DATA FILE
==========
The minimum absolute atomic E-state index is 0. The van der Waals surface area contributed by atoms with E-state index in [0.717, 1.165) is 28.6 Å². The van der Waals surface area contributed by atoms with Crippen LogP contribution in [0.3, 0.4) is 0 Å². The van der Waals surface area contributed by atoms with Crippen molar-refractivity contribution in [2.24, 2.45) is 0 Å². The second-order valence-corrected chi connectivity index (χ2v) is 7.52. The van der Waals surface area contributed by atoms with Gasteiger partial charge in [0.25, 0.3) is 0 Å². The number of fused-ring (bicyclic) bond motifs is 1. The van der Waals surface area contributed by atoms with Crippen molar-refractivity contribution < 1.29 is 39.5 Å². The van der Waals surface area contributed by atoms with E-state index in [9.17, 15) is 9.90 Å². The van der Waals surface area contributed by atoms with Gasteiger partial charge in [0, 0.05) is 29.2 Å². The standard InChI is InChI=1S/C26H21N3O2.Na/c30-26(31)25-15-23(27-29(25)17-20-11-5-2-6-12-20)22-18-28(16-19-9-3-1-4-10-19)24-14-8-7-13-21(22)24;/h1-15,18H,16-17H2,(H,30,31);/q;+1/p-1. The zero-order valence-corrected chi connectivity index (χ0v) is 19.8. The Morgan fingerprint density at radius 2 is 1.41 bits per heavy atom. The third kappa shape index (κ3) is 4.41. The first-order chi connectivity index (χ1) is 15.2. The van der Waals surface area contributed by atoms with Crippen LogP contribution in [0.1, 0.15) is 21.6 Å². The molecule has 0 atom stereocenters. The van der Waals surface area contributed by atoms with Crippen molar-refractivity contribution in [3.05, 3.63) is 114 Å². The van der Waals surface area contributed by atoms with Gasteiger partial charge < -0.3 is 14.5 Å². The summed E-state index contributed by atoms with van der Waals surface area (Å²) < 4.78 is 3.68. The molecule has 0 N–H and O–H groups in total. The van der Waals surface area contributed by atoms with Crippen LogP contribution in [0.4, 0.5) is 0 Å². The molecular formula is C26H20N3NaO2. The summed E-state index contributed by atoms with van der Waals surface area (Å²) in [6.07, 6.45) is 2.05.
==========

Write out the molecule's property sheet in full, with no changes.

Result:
The minimum absolute atomic E-state index is 0. The van der Waals surface area contributed by atoms with E-state index in [0.717, 1.165) is 28.6 Å². The van der Waals surface area contributed by atoms with Crippen LogP contribution in [0.3, 0.4) is 0 Å². The van der Waals surface area contributed by atoms with Crippen molar-refractivity contribution in [2.24, 2.45) is 0 Å². The second-order valence-corrected chi connectivity index (χ2v) is 7.52. The van der Waals surface area contributed by atoms with Gasteiger partial charge in [0.25, 0.3) is 0 Å². The number of fused-ring (bicyclic) bond motifs is 1. The van der Waals surface area contributed by atoms with Crippen molar-refractivity contribution < 1.29 is 39.5 Å². The van der Waals surface area contributed by atoms with E-state index in [9.17, 15) is 9.90 Å². The van der Waals surface area contributed by atoms with Gasteiger partial charge in [0, 0.05) is 29.2 Å². The standard InChI is InChI=1S/C26H21N3O2.Na/c30-26(31)25-15-23(27-29(25)17-20-11-5-2-6-12-20)22-18-28(16-19-9-3-1-4-10-19)24-14-8-7-13-21(22)24;/h1-15,18H,16-17H2,(H,30,31);/q;+1/p-1. The zero-order valence-corrected chi connectivity index (χ0v) is 19.8. The Morgan fingerprint density at radius 2 is 1.41 bits per heavy atom. The third kappa shape index (κ3) is 4.41. The first-order chi connectivity index (χ1) is 15.2. The van der Waals surface area contributed by atoms with Crippen LogP contribution in [0.1, 0.15) is 21.6 Å². The molecule has 0 atom stereocenters. The van der Waals surface area contributed by atoms with Crippen molar-refractivity contribution in [3.05, 3.63) is 114 Å². The van der Waals surface area contributed by atoms with Gasteiger partial charge < -0.3 is 14.5 Å². The summed E-state index contributed by atoms with van der Waals surface area (Å²) < 4.78 is 3.68. The molecule has 0 N–H and O–H groups in total. The van der Waals surface area contributed by atoms with Crippen LogP contribution in [0.4, 0.5) is 0 Å². The molecular formula is C26H20N3NaO2. The summed E-state index contributed by atoms with van der Waals surface area (Å²) in [6.07, 6.45) is 2.05.